press release 1 July 2009
New study from DPPI highlights lack of information about choices and services for disabled parents-to-be
A UK study on physically disabled parents' experiences of maternity services reveals that physically disabled people embarking on parenthood face a number of challenges in getting appropriate information and support, including negative attitudes from some health professionals, a lack of knowledge and information available for both parents and professionals, as well as poor communication between disabled parents and professionals.
Through the feedback received from disabled parents and health professionals, the study aimed to develop understanding of the information needs of physically disabled parents who use maternity services, and also to investigate the scope of existing provision.
This study was carried out by UK information charity, Disability, Pregnancy & Parenthood International (DPPI), as part of a Department of Health funded initiative called Empowering Parents.
DPPI welcomes any comments or queries from individuals or organisations about the contents of this report.
Notes to editors
Disability, Pregnancy and Parenthood International (DPPI) is the leading national information charity on disability and parenthood. It provides an information service for disabled people considering parenthood, during pregnancy and as parents and also for professionals, students and organisations working with disabled parents. DPPI produces a quarterly journal as well as a range of guides on disabled parenting, and also provides information via the website, training, and a resource centre at the National Centre for Disabled Parents. All DPPI publications are free to disabled parents: a small charge is made to others.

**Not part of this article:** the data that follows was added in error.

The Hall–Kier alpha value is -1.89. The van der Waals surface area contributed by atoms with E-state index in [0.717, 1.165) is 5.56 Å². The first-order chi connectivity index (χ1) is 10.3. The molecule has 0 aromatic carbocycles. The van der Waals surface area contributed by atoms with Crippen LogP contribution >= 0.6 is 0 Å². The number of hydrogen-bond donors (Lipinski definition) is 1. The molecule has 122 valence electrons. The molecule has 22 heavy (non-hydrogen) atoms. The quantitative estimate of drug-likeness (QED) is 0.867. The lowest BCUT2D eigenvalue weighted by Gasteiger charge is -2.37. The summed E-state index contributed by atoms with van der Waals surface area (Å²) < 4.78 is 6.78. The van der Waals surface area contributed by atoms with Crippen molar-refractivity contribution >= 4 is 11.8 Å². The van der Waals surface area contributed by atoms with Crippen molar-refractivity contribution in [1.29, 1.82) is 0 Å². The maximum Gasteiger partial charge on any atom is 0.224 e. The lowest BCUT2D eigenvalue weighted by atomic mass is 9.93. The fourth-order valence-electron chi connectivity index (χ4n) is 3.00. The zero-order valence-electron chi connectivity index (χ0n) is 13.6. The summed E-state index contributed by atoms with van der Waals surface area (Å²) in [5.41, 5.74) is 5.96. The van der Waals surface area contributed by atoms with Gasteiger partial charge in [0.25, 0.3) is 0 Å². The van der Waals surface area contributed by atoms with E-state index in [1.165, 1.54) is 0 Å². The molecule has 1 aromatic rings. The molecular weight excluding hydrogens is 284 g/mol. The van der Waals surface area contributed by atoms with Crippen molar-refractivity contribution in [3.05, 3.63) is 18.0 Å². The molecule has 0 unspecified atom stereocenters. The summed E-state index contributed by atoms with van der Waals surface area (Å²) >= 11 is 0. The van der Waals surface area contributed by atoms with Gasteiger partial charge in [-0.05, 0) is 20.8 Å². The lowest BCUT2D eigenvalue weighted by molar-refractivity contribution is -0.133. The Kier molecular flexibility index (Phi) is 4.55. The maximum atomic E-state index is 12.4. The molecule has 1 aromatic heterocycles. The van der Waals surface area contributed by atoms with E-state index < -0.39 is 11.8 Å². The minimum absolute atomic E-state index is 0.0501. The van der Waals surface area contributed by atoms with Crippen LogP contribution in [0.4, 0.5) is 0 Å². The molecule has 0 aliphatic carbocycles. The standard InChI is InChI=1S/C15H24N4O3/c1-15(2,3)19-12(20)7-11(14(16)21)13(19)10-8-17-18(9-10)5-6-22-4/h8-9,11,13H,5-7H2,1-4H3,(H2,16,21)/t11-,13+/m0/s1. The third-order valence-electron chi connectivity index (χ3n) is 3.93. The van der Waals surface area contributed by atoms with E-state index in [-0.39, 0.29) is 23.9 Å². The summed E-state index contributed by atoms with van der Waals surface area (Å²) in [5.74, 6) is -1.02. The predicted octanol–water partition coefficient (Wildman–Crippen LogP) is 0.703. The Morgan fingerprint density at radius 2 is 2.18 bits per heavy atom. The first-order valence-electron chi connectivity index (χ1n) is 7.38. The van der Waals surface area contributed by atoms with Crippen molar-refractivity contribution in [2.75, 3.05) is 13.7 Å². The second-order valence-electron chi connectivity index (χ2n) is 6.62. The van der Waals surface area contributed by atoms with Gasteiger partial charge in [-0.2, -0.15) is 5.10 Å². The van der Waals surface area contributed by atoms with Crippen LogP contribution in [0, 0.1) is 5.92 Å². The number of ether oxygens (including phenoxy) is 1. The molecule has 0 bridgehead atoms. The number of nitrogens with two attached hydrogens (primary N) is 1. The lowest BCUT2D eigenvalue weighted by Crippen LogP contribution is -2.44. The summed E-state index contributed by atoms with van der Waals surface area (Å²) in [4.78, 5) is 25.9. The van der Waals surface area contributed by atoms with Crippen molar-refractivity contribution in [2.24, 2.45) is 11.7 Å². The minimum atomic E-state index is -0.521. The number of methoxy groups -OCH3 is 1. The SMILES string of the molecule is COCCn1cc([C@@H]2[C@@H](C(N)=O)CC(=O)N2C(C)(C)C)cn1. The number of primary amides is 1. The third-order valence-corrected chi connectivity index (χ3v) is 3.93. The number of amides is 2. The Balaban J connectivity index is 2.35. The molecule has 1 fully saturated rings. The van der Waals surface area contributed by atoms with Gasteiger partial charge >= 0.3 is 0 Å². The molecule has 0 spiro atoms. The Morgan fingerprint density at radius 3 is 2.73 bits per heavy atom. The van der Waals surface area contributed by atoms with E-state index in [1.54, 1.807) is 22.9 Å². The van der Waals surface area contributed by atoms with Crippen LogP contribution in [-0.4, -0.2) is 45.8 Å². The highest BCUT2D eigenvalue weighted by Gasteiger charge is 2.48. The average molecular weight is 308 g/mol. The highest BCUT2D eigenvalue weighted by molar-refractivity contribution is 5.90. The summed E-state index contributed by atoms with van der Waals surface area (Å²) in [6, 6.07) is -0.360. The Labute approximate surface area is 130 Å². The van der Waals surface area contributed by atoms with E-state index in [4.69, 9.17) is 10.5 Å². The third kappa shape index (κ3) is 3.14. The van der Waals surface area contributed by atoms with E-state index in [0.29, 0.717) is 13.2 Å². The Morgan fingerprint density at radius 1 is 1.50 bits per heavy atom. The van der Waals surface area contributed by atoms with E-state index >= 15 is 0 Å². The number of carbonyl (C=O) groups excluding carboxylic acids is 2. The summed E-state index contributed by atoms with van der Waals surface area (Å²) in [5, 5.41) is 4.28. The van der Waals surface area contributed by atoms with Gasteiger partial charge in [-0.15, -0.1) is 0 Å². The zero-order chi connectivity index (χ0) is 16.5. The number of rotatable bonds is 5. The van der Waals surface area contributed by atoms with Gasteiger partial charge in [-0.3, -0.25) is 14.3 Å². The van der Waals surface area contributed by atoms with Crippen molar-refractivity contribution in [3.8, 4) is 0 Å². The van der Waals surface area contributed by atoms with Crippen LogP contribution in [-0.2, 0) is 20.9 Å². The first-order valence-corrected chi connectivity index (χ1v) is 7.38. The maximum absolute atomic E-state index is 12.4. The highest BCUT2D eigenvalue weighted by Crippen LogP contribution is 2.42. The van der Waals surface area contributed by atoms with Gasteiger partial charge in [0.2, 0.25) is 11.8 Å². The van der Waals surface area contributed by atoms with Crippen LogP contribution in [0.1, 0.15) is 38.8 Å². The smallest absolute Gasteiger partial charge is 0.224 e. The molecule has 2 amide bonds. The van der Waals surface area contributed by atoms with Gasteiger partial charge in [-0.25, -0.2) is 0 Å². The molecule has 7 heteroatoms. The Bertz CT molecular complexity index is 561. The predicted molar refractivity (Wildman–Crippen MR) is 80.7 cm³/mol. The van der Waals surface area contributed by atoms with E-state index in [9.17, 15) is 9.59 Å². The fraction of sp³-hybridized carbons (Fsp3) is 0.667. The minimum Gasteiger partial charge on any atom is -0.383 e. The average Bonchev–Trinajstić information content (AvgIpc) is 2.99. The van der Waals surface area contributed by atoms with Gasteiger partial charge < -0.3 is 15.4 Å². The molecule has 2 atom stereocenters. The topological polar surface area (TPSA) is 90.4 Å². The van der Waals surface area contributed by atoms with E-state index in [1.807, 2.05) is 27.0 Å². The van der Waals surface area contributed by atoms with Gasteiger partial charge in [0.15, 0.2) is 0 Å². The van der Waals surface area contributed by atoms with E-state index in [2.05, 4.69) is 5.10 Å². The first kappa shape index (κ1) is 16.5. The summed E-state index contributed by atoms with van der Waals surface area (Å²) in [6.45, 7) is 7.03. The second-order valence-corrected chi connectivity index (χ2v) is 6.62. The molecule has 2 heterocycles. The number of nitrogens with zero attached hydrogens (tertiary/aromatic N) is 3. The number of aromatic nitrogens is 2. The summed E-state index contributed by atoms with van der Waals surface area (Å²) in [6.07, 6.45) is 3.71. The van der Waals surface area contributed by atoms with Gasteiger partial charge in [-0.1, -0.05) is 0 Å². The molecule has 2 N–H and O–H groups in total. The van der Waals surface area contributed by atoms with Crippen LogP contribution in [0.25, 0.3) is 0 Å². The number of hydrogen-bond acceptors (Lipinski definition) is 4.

The study was carried out as part of Empowering Parents, a three year initiative funded by the Department of Health, which started in April 2008. It aims to empower physically disabled parents to make choices around pregnancy, birth and infant feeding, and to address some of the issues raised in the report by producing two new guides to provide information to this group of disabled parents; one on pregnancy and birth, and one on infant feeding and early baby care.
Award-winning publications: in October 2006 DPPI was presented with a Getting the Message Across award from The National Information Forum for its Sensory Impairments Project. The award acknowledged excellence and imagination in providing information to disabled people and others severely disadvantaged by lack of appropriate information. In this project, funded by the Big Lottery, DPPI produced new accessible resources for deaf and visually impaired parents, including the DVD A guide to pregnancy and childbirth for deaf parents and the pack Having a baby a guide for visually impaired parents and professionals available in standard print, large print, extra large print, Braille, audio CD and DAISY CD.
Accessible information on pregnancy, birth and early baby care for parents with learning disabilities is available from CHANGE. For information, visit their website at www.changepeople.org.uk